Myocilin Regulation by Brain-Derived Neurotophic Factor and Transforming Growth Factor-Beta2 in Normal and Glaucomatous Human Trabecular Meshwork Cells




Liu, Xiaochun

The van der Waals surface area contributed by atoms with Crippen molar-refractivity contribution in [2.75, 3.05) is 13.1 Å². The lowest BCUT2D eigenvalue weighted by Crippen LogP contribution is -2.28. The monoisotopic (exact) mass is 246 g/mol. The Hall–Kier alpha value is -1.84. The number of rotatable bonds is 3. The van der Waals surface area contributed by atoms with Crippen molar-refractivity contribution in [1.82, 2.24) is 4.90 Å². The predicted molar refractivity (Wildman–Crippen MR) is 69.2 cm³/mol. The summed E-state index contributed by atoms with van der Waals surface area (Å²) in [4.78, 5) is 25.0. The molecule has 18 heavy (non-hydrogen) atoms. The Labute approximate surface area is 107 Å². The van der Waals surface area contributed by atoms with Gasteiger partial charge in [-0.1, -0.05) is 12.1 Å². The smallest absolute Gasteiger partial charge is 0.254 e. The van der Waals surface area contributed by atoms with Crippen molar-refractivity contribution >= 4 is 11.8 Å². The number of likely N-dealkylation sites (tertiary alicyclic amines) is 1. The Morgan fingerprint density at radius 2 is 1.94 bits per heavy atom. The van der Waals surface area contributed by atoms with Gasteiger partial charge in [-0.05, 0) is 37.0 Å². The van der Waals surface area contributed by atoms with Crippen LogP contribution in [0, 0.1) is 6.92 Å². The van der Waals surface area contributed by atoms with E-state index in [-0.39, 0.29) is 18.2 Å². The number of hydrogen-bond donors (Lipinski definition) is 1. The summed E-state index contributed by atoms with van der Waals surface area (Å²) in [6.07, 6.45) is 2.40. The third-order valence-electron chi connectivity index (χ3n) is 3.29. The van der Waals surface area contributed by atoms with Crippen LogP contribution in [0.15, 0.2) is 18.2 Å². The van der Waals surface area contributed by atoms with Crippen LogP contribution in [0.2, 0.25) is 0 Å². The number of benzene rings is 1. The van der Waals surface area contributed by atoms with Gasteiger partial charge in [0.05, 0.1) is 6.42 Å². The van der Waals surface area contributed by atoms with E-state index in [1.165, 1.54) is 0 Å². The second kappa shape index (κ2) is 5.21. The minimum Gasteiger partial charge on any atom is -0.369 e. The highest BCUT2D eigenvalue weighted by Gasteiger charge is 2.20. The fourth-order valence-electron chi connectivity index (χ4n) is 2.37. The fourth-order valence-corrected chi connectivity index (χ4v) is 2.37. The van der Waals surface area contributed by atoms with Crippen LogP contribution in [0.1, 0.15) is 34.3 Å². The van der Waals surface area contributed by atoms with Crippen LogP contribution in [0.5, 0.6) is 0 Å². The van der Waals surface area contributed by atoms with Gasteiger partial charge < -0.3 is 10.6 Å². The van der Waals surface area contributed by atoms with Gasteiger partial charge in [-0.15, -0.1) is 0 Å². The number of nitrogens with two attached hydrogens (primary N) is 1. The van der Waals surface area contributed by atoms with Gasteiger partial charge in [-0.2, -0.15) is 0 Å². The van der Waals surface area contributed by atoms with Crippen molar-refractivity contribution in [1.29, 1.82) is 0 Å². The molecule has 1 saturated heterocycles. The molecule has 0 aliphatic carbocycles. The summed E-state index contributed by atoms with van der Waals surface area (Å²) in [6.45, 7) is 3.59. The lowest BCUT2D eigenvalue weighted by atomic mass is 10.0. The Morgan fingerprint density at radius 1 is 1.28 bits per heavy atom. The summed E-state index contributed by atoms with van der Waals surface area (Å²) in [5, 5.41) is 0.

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Liu, Xiaochun, Myocilin Regulation by Brain-derived Neurotrophic Factor and Transforming Growth Factor beta2 in Normal and Glaucomatous Human Trabecular Meshwork. Doctor of Philosophy (Biomedical Sciences), May 2003, 119 pp., 3 tables, 26 illustrations, bibliography, 188 titles. Glaucoma, of which primary open-angle glaucoma (POAG) is the most common form, is the second leading cause of irreversible blindness in the world. Ocular hypertension is an important risk factor in the development of POAG. The human trabecular meshwork (HTM) is the major regulation site for aqueous humor outflow thus controlling intraocular pressure. In POAG, there are specific morphological and pathological changes in the HTM, including an increase in extracellular matrix components and a decrease in the number of HTM cells. Myocilin (also known as GLC1A or TIGR) is associated with hypertensive POAG by both genetic linkage analysis and glucocorticoid induction studies. Brain-derived neurotrophic factor (BDNF) and transforming growth factor-beta isoforms (TGFβ1-3) have been shown to be present both in normal cultured HTM cells and aqueous humor. In addition, biologically active TGFβ2 levels are increased in the aqueous humor of POAG patients. Mechanical stretch, an important factor in HTM during intraocular hypertension, may up-regulate the expression of BDNF in the HTM cells. Therefore, BDNF and TGFβ2 may be modulators of extracellular proteins in response to the hypertensive glaucomatous injury. However, the regulation of myocilin expression by these growth factors in the HTM has not been studied. Moreover, HTM cells may signal each other via paracrine and autocrine pathways involving BDNF and TGFβ2. In this study, HTM cells were isolated and cultured in vitro. Myocilin gene expression and protein secretion by normal and glaucomatous HTM cells were compared. The regulatory effects of BDNF and/or TGFβ2 or myocilin gene expression and protein secretion by normal and glaucomatous HTM cells were also examined, as well as the reciprocal induction between BDNF and TGFβ2 gene expression and protein secretion. The interdependence between BDNF and TGFβ2 in regulating myocilin expression was determined. The results of the study established the regulatory effects of BDNF and TGFβ2 on myocilin expression as well as on each other. It is possible that both BDNF and TGFβ2 interact with each other in response to an increase of intraocular pressure through paracrine/autocrine mechanisms, resulting in differential gene expression of myocilin.